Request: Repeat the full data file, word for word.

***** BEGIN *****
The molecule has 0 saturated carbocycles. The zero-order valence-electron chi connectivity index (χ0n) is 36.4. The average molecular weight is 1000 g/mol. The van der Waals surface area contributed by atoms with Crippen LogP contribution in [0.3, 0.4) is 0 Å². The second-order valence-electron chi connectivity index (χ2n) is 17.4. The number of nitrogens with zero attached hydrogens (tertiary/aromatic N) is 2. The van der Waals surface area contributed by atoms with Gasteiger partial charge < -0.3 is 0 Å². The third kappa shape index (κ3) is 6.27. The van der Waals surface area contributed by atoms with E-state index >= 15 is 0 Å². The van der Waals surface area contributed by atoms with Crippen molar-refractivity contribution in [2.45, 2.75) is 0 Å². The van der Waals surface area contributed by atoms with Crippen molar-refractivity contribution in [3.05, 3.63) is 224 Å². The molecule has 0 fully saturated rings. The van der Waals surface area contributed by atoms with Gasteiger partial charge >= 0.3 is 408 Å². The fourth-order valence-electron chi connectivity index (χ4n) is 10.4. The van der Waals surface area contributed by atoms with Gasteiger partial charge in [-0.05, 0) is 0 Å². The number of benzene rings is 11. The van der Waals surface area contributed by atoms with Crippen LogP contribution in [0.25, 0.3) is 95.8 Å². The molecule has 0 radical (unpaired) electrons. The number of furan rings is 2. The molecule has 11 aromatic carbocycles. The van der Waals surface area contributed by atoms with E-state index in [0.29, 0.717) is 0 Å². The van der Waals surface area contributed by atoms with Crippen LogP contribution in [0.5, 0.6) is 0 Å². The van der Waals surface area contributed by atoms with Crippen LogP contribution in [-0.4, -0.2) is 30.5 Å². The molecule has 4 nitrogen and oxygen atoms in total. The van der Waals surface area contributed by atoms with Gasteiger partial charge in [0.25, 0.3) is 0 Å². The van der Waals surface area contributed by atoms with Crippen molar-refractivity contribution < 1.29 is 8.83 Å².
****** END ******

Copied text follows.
The molecule has 0 saturated carbocycles. The zero-order valence-electron chi connectivity index (χ0n) is 36.4. The average molecular weight is 1000 g/mol. The van der Waals surface area contributed by atoms with Crippen LogP contribution in [0.3, 0.4) is 0 Å². The second-order valence-electron chi connectivity index (χ2n) is 17.4. The number of nitrogens with zero attached hydrogens (tertiary/aromatic N) is 2. The van der Waals surface area contributed by atoms with Gasteiger partial charge < -0.3 is 0 Å². The third kappa shape index (κ3) is 6.27. The van der Waals surface area contributed by atoms with E-state index >= 15 is 0 Å². The van der Waals surface area contributed by atoms with Crippen molar-refractivity contribution in [2.45, 2.75) is 0 Å². The van der Waals surface area contributed by atoms with Crippen molar-refractivity contribution in [3.05, 3.63) is 224 Å². The molecule has 0 fully saturated rings. The van der Waals surface area contributed by atoms with Gasteiger partial charge >= 0.3 is 408 Å². The fourth-order valence-electron chi connectivity index (χ4n) is 10.4. The van der Waals surface area contributed by atoms with Gasteiger partial charge in [-0.05, 0) is 0 Å². The number of benzene rings is 11. The van der Waals surface area contributed by atoms with Crippen LogP contribution in [0.25, 0.3) is 95.8 Å². The molecule has 0 radical (unpaired) electrons. The number of furan rings is 2. The molecule has 11 aromatic carbocycles. The van der Waals surface area contributed by atoms with E-state index in [0.29, 0.717) is 0 Å². The van der Waals surface area contributed by atoms with Crippen LogP contribution in [0.5, 0.6) is 0 Å². The van der Waals surface area contributed by atoms with Crippen LogP contribution in [-0.4, -0.2) is 30.5 Å². The molecule has 4 nitrogen and oxygen atoms in total. The van der Waals surface area contributed by atoms with Gasteiger partial charge in [0.25, 0.3) is 0 Å². The van der Waals surface area contributed by atoms with Crippen molar-refractivity contribution < 1.29 is 8.83 Å².